Ryan had since immigrated to Ireland, but still returned to the States twice a year to tend the family farm and lease out tracts. Our reconnecting was timely, if not fated. époque, an English press, had published his first novel, The Beasts They Turned Away. We eagerly ordered each other’s books and promised feedback.
Ryan has fulfilled his dream. His debut work deploys a weathered voice and succinct prose style to reveal an intimacy with land, machines, and animals that is otherwise foreign to anyone who hasn’t spent serious time on a farm. Through lyrical prose, he captures rural angst and rancor spurred by encroaching cities, corporatization, and regulations that undermine small family farms.
With Ryan’s book on my mind, it seemed equally fated that I should meet New York State Senate Candidate, Leslie Danks Burke, this past May at a campaign event. Seated in my neighbor’s parlor, here was the daughter of farmers, relaxed yet inspired. In her closing remarks, she spoke of the sexism her mother encountered when only a pretty dress and fresh baked cake could win her a man’s help repairing the bolt that connected the cultivator to her tractor.
Leslie’s anecdote was demonstrative of the resilience and sense of purpose that informs her long-term approach to politics. This is her third run for this office. Despite disappointments, the public service inherent in Leslie’s campaigns has been the refreshing way her consistent character and genuine speech enables her to forge trusting relationships with unlikely constituents. “You have to use what you’ve got and meet people where they are to find common ground,” Leslie says. Stories connect when candidates commit. Leslie has spent almost a decade listening for mystic chords in what has been an overwhelmingly gerrymandered district.
Leslie Danks Burke
When asked what Senate appointments she seeks, Leslie is quick to answer. She desires a coveted spot on the Agricultural Committee. In this role, she can be influential building partnerships that bridge rural and urban communities; paving the way for a greener future. “We have to recognize that farmers are stewards of the land,” Leslie says. She will make that acknowledgement the basis for progress in Albany.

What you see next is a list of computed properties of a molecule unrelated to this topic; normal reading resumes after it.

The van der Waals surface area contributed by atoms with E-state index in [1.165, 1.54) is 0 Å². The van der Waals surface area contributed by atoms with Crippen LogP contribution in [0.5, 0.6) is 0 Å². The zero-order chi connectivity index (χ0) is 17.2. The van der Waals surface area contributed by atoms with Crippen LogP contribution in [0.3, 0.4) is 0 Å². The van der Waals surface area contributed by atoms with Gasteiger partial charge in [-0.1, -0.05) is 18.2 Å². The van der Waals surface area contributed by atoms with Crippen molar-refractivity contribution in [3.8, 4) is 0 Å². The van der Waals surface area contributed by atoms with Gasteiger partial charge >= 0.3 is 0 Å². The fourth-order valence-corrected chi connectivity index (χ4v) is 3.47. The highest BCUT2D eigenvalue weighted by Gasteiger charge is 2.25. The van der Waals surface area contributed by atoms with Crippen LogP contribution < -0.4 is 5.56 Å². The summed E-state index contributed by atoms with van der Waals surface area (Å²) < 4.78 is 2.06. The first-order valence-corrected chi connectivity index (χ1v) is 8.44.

Writers and politicians alike seek inspired leaps of faith from everyone they meet. When the poetry is right, ideas get built, inaugurating change that can distinguish epochs. I called up Ryan and asked him, how soon could he be in Ithaca? Luck was with us, schedules aligned. He was due for his summer visit to the farm and could easily make the trip in three weeks. Some phone calls later, he confirmed his ability to ship the books from England in time. Next, we set a date with Leslie. June 24th, at Argos Inn, we’d host a conversation titled “Bundled Rhythms.” Lines derived from Ryan’s book prefaced a conversation exploring the crossroads of art and policy as they pertain to contemporary farming.
I called Wayne Gottlieb. The Pelotones could play! Never mind the distances involved, our proposed leap of faith just might work. People would come for the music, to hear Ryan read, and to join both him and Leslie in thoughtful discourse. The event promised pandemic relief and a chance for the community to begin to refocus on the immense task of implementing Ithaca’s Green New Deal. These themes all breathed renewal on the 24th.
“A field is a lifetime,” Ryan writes in The Beasts They Turned Away. This early passage in his novel gripped Leslie as she read, prompting her to muse how time slows down on farms. “Time is measured in years and sometimes decades,” she said, contrasting urban and rural rhythms—the gaps in lives that reunions awake. She’d been dizzied by Zoom calls most of the day and now lines scrawled on the walls of the Argos annex seemed to frame the plea Americans are making across the country.
“We will not go back to normal,” poet Sonya Renee Taylor is quoted. “We are being given the opportunity to stitch a new garment. One that fits all of humanity and nature.” The conversation Ryan and Leslie shared this summer hints at what may be that honest pace.
Leslie Danks Burke and Ryan Dennis